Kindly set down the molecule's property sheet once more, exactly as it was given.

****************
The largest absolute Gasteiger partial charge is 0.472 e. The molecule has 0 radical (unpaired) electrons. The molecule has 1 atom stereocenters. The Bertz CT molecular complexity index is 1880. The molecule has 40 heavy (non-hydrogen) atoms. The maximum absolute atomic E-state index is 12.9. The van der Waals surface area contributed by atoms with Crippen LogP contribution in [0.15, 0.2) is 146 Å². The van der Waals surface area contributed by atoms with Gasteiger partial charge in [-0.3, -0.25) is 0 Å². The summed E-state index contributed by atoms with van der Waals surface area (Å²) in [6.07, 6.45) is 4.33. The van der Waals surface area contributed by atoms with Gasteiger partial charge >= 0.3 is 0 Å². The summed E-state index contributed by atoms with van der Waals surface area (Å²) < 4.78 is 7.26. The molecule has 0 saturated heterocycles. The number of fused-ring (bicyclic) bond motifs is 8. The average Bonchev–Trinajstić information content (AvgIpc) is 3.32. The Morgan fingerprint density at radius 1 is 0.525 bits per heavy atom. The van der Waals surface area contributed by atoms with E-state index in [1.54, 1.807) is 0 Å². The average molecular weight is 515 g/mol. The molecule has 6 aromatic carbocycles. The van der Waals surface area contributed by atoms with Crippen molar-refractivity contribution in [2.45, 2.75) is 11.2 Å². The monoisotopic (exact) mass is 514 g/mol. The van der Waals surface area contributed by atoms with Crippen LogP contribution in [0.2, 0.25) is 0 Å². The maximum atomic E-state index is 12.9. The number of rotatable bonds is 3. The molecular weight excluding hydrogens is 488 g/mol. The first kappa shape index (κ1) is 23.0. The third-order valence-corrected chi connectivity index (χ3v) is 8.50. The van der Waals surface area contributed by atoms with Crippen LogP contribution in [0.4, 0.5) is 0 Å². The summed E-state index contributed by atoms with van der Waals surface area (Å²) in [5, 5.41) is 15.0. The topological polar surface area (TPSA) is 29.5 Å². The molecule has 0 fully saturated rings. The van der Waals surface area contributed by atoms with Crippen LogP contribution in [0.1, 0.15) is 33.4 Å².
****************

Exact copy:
The largest absolute Gasteiger partial charge is 0.472 e. The molecule has 0 radical (unpaired) electrons. The molecule has 1 atom stereocenters. The Bertz CT molecular complexity index is 1880. The molecule has 40 heavy (non-hydrogen) atoms. The maximum absolute atomic E-state index is 12.9. The van der Waals surface area contributed by atoms with Crippen LogP contribution in [0.15, 0.2) is 146 Å². The van der Waals surface area contributed by atoms with Gasteiger partial charge in [-0.3, -0.25) is 0 Å². The summed E-state index contributed by atoms with van der Waals surface area (Å²) in [6.07, 6.45) is 4.33. The van der Waals surface area contributed by atoms with Gasteiger partial charge >= 0.3 is 0 Å². The summed E-state index contributed by atoms with van der Waals surface area (Å²) < 4.78 is 7.26. The molecule has 0 saturated heterocycles. The number of fused-ring (bicyclic) bond motifs is 8. The average Bonchev–Trinajstić information content (AvgIpc) is 3.32. The Morgan fingerprint density at radius 1 is 0.525 bits per heavy atom. The van der Waals surface area contributed by atoms with E-state index in [1.54, 1.807) is 0 Å². The average molecular weight is 515 g/mol. The molecule has 6 aromatic carbocycles. The van der Waals surface area contributed by atoms with Crippen molar-refractivity contribution in [2.45, 2.75) is 11.2 Å². The monoisotopic (exact) mass is 514 g/mol. The van der Waals surface area contributed by atoms with Crippen LogP contribution in [0.2, 0.25) is 0 Å². The maximum atomic E-state index is 12.9. The number of rotatable bonds is 3. The molecular weight excluding hydrogens is 488 g/mol. The first kappa shape index (κ1) is 23.0. The third-order valence-corrected chi connectivity index (χ3v) is 8.50. The van der Waals surface area contributed by atoms with Crippen LogP contribution in [0.4, 0.5) is 0 Å². The summed E-state index contributed by atoms with van der Waals surface area (Å²) in [5, 5.41) is 15.0. The topological polar surface area (TPSA) is 29.5 Å². The molecule has 0 fully saturated rings. The van der Waals surface area contributed by atoms with Crippen LogP contribution in [0.1, 0.15) is 33.4 Å².